The Apple shop in Baker Street closes down

Wednesday, July 31, 1968
Timeline More from year 1968
94 Baker Street, London, UK

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On this day, The Beatles closed down their Apple Baker Street shop and gave away the stock for free. The shop had opened on December 7, 1967.

The following press release, written by Paul McCartney, was issued:

We decided to close down our Baker Street shop yesterday and instead of putting up a sign saying, ‘Business will be resumed as soon as possible’, and then auction off the goods, we decided to give them away. The shops were doing fine and making a nice profit on turnover. So far, the biggest loss is in giving the things away, but we did that deliberately. We’re giving them away – rather than selling them to barrow boys – because we wanted to give rather than sell.

We came into shops by the tradesman’s entrance but we’re leaving by the front door. Originally, the shops were intended to be something else, but they just became like all the boutiques in London. They just weren’t our thingy. The staff will get three weeks’ pay but if they wish they’ll be absorbed into the rest of Apple. Everyone will be cared for. The Kings Road shop, which is known as Apple Tailoring, isn’t going to be part of Apple anymore but it isn’t closing down and we are leaving our investment there because we have a moral and personal obligation to our partner John Crittle, who is now in sole control. All that’s happened is that we’ve closed our shop in which we feel we shouldn’t, in the first place, have been involved.

Our main business is entertainment – communication. Apple is mainly concerned with fun, not with frocks. We want to devote all our energies to records, films and our electronics adventures. We had to re-focus. We had to zoom in on what we really enjoy, and we enjoy being alive, and we enjoy being Beatles.

Paul McCartney

We decided to close down the shop last Saturday – not because it wasn’t making any money, but because we thought the retail business wasn’t our particular scene. We want to be free to devote more time to recording and films. So we went along, chose all the stuff we wanted – I got a smashing overcoat – and then told our friends. Now everything that is left is for the public.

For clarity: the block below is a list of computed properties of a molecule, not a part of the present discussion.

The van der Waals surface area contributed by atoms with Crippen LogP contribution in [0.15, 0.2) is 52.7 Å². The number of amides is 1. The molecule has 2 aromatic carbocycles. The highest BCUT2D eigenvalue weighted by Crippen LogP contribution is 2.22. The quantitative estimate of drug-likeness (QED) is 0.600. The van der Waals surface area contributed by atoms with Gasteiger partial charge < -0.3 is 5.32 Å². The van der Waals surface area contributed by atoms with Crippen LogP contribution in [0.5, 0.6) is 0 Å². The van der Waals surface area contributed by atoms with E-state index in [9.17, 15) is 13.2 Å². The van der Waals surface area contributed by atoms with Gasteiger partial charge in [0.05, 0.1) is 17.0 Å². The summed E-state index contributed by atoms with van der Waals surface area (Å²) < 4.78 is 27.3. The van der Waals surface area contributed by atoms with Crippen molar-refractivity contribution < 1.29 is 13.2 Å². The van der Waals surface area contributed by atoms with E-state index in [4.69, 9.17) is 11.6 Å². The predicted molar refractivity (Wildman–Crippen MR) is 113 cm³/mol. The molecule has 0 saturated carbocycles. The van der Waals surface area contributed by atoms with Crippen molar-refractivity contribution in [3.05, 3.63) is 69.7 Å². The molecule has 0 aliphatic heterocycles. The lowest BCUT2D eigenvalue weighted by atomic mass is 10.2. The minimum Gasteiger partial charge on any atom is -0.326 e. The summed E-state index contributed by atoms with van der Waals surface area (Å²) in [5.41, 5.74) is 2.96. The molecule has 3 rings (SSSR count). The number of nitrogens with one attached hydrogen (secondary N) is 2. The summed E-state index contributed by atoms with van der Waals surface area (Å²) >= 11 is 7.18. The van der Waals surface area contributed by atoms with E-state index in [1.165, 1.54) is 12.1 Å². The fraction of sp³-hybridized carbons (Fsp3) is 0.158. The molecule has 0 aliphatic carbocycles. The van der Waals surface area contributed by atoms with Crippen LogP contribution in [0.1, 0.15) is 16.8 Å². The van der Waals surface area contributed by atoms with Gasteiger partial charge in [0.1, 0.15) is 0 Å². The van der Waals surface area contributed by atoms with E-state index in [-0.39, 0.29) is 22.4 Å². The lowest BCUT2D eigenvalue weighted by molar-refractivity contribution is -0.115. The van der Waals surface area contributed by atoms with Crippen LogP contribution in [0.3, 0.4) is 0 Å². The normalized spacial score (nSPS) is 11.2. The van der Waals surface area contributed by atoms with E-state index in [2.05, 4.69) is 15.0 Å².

Paul McCartney

We should never have tried to beat Marks & Spencer’s at the boutique business.

Paul McCartney – From Associated Press – from “The Beatles: Off the Record” by Keith Badman
From Crowds outside the Apple boutique, run by the Beatles’ Apple Corps,… Photo d’actualité – Getty Images – Crowds outside the Apple boutique, run by the Beatles’ Apple Corps, on the day of its closing, when all its remaining stock was given away, London, 31st July 1968. The shop, on the corner of Baker Street and Paddington Street, was opened the previous December. (Photo by Bob Aylott/Keystone/Hulton Archive/Getty Images)
From 31 July 1968: The Apple Boutique closes down (

The boutique gave every indication of being an enormous success. The shop was packed throughout the Christmas season, and the merchandise seemed to fly off the shelves almost as fast as we could replenish our stock. The trouble was that so much of it seemed to disappear from the premises without benefit of a cash transaction. Our turned-on, tuned-in staff was not only loath to apprehend shoplifters, for fearing of appearing un-hip, but also felt no scruples about helping themselves to which goods happened to take their fancy. Even The Fool eventually had to be taken severely to task for their constantly expropriation of Apple property. Not surprisingly, within seven months, the boutique was to lose almost £20,000.

Pete Shoton – From “The Beatles: Off the Record” by Keith Badman, 2008

People were walking in and walking out with stuff without paying. It was a shoplifter’s paradise. But, it did bring so much business into Baker Street. The other traders in the street loved the shop, because it was now a tourist attraction. But then, one day, we got a letter from the landlords, the Duke of Westminster, from his lawyers, saying we had to paint our building white. We had to whiten it out. We battled and, in fact, the rest of the Baker Street traders, the estate agents, restaurants, shops, every kind of business there, raised a petition, saying, ‘No way. We want to keep it.’ This was, after all, a tourist attraction for the world. But, we lost, and we had to whiten it out.

Alistair Taylor – From “The Beatles: Off the Record” by Keith Badman, 2008

Last updated on April 25, 2024

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